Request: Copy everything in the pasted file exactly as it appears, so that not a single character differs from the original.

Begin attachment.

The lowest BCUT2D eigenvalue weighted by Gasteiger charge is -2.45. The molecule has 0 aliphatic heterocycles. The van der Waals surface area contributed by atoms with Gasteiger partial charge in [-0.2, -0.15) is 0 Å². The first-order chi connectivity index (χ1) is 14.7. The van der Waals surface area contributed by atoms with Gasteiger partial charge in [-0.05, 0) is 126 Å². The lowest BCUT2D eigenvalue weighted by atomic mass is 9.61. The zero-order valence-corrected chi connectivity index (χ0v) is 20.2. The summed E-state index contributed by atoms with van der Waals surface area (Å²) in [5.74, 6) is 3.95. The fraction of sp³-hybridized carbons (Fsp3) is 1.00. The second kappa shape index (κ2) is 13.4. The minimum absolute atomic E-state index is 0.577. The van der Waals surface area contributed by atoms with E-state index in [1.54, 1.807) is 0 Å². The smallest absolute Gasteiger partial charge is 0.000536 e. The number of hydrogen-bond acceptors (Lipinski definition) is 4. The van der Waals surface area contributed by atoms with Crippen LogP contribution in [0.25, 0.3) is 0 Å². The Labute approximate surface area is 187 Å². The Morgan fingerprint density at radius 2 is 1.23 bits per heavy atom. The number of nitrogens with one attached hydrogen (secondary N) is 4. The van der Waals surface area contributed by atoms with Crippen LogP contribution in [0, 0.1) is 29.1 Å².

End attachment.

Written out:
The lowest BCUT2D eigenvalue weighted by Gasteiger charge is -2.45. The molecule has 0 aliphatic heterocycles. The van der Waals surface area contributed by atoms with Gasteiger partial charge in [-0.2, -0.15) is 0 Å². The first-order chi connectivity index (χ1) is 14.7. The van der Waals surface area contributed by atoms with Gasteiger partial charge in [-0.05, 0) is 126 Å². The lowest BCUT2D eigenvalue weighted by atomic mass is 9.61. The zero-order valence-corrected chi connectivity index (χ0v) is 20.2. The summed E-state index contributed by atoms with van der Waals surface area (Å²) in [5.74, 6) is 3.95. The fraction of sp³-hybridized carbons (Fsp3) is 1.00. The second kappa shape index (κ2) is 13.4. The minimum absolute atomic E-state index is 0.577. The van der Waals surface area contributed by atoms with E-state index in [1.54, 1.807) is 0 Å². The smallest absolute Gasteiger partial charge is 0.000536 e. The number of hydrogen-bond acceptors (Lipinski definition) is 4. The van der Waals surface area contributed by atoms with Crippen LogP contribution in [0.25, 0.3) is 0 Å². The Labute approximate surface area is 187 Å². The Morgan fingerprint density at radius 2 is 1.23 bits per heavy atom. The number of nitrogens with one attached hydrogen (secondary N) is 4. The van der Waals surface area contributed by atoms with Crippen LogP contribution in [0, 0.1) is 29.1 Å².